R - "Mom can we make donuts?"
M - "Not today Rachelle."
R - "Oh come on, why not?"
M - "Well I'm a bit busy today and we don't have all the ingredients."
R - "When can we go shopping?"
M - "I have to go to Woodstock on Saturday, how 'bout we get stuff then?"
R - "Can we make them when we get home?"
M - "Sure."
...and so begins my love affair with donuts, after all I am Canadian and a 12 year old girl.
I was fortunate enough to have a mom that baked, all the time, from what I can remember. There were always cookies or squares or a cake or pie to be had in the kitchen. I never had store bought cookies in my lunch, instead I got delicious oatmeal chocolate chip cookies, or applesauce cookies, or peanut butter cookies.
Growing up with a constant supply of baked goods was wonderful, I would help my mom to make things (aka. lick the beaters and spatulas), as soon as I was old enough to help. This is why, a few years down the road, I decided to go to school for baking and pastry arts, here in Toronto.
School wasn't quite what I thought it would be. I thought that I would get to learn a whole bunch of new things, but instead I was making more of what I had made at home, just in a much bigger space and with a lot more time. So when it came time for our co-op placements, upon the recommendation of one of my teachers, who could see that I wasn't being challenged, I went to Niagara on the Lake, to work under a friend of hers that was the pastry chef for all the Vintage Inns properties. I was there for a few weeks, learning lots of stuff, and one day I overheard a co-worked comment to another about how slow I was. Here I thought I had been doing an amazing job. Embarrassing!
When I went back a year later for a full time job, I surprised them with my new found speed and quickly took over the a la carte dessert station.
During this time (1999) I was lucky enough to be a part of the Student Work Abroad Program (SWAP) which took me to England, Devon to be exact, and into a beautiful Tudor style hotel called Gidleigh Park, it also happened to have 2 michelin stars. I was trained under chef Michael Caines, a very talented chef who himself trained under such greats as Raymond Blanc and Joel Robichon, and who also, shortly after taking over as head chef at the hotel, fell asleep at the wheel and woke up in the arms of a strange woman and missing his right arm. A story of perseverance and strength was also a lesson I would forever take with me.
Working in England was so different from working in Ontario. And being the only girl in a 7 man brigade, made me want to prove myself even more. There were no shortcuts, nothing pre-made or bought in and only the best ingredients were used throughout my 17 hour days.
After 2 years in England, I decided I needed some much deserved sunshine and headed for Sydney. Where I threw myself into the front of house, and where I met Mark Best, owner of Marque Restaurant. After convincing him that I would work for free, and that I just wanted to learn, he took me in and trained me in proper service, as well as paid me. Marque had 2 hats when I worked there, now it has 3 and is one of the best restaurants in Australia.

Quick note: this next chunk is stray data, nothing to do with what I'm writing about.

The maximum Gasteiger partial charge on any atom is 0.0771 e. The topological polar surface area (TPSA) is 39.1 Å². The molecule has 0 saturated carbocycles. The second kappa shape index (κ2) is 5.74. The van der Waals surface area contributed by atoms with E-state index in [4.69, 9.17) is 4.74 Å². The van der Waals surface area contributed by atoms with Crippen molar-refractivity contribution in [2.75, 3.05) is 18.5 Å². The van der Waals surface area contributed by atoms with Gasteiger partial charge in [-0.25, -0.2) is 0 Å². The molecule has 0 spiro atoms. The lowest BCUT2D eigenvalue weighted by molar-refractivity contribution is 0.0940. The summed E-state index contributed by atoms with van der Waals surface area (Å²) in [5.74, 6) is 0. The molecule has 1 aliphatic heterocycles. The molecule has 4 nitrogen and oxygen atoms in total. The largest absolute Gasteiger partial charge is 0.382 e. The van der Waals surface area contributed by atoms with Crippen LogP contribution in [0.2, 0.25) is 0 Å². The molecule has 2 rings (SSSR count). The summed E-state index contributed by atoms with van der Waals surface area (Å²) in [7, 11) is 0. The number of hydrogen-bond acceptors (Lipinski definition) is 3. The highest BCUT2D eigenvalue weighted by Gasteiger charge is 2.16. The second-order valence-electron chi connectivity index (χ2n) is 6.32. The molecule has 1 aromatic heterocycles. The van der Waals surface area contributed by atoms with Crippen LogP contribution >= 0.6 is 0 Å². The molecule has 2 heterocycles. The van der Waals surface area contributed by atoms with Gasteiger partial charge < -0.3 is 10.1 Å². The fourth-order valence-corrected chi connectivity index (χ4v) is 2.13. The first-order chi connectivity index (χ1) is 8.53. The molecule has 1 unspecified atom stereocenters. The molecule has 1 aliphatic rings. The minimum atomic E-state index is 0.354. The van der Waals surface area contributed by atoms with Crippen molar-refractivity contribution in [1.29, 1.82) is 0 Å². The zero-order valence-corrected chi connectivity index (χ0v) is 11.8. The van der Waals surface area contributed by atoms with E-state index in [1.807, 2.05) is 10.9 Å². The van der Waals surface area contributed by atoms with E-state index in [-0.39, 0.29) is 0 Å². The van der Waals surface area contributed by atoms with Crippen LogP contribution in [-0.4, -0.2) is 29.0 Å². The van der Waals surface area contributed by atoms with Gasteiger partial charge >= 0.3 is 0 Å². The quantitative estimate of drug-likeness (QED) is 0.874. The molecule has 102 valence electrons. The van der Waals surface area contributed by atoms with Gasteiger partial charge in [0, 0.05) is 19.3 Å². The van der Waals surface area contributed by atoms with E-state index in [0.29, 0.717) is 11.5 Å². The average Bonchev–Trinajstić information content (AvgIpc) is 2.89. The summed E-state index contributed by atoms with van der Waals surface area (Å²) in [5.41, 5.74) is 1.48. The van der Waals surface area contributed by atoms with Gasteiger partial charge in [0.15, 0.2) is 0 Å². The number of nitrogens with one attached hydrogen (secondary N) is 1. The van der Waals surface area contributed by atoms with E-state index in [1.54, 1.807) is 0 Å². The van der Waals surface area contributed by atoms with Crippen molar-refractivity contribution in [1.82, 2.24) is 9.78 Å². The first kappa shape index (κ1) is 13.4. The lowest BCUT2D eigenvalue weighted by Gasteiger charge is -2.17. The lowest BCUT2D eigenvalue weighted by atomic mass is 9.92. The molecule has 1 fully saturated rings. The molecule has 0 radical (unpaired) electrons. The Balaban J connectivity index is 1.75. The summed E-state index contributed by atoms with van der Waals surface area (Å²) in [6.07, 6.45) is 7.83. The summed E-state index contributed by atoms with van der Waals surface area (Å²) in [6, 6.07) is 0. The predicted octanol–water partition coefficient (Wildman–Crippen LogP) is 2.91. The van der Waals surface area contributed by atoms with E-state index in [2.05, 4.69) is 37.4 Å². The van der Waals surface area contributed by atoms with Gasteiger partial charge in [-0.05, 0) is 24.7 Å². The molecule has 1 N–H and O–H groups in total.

Having enjoyed the sun and the laid back attitude of the friendly inhabitants of Sydney, which reminded me an awful lot of those at home), I decided to come home (well, my travellers visa decided for me) and switch things up a little by going back to school for 2 years for massage therapy. After passing my licensing exams and being more mentally exhausted than I thought possible, I took off for New Zealand, 'cause why not?!
I worked in an upscale resort and golf course in the very far north of the north island called Kauri Cliffs, where I was fortunate enough to do both massage and pastry.
My trip was cut short when my brother decided to get married, so after 7 months I headed back home and moved to Toronto.
I worked in a spa in Yorkville when I stumbled upon Jamie Kennedy and his Wine Bar. I worked for the company for about 3 years and also met my husband there.
Shortly after, in 2010, Scott and I opened Beast Restaurant. Where I took on pastry as well as front of house duties.
In early 2011, I started making donuts for our brunch menu and they took off so well that I joined the line up at TUM, the Toronto Underground Market.
In 2012 I started selling donuts out of the back door of Beast on Thursday mornings until they were sold out.
I now supply donuts to Sam James Coffee Bar and Sanagan's Meat Locker, as well as Beast Restaurant.
As for which are my favourites:
I have always preferred yeast over cake. But just so you know, I wouldn't dream of discriminating.
It's just that there's something uniquely satisfying about a fresh yeast raised donut, ever so soft with a bit of a chew to it, and a delicious (not too sweet) icing on top.
I may not love filled donuts the way some do, but I now have a greater appreciation for them, especially when it's an almond frangipane filled donut with brandy icing and crushed candied almonds on top with a hint of salt. Ya, those are alright.... and you can call them the Godfather.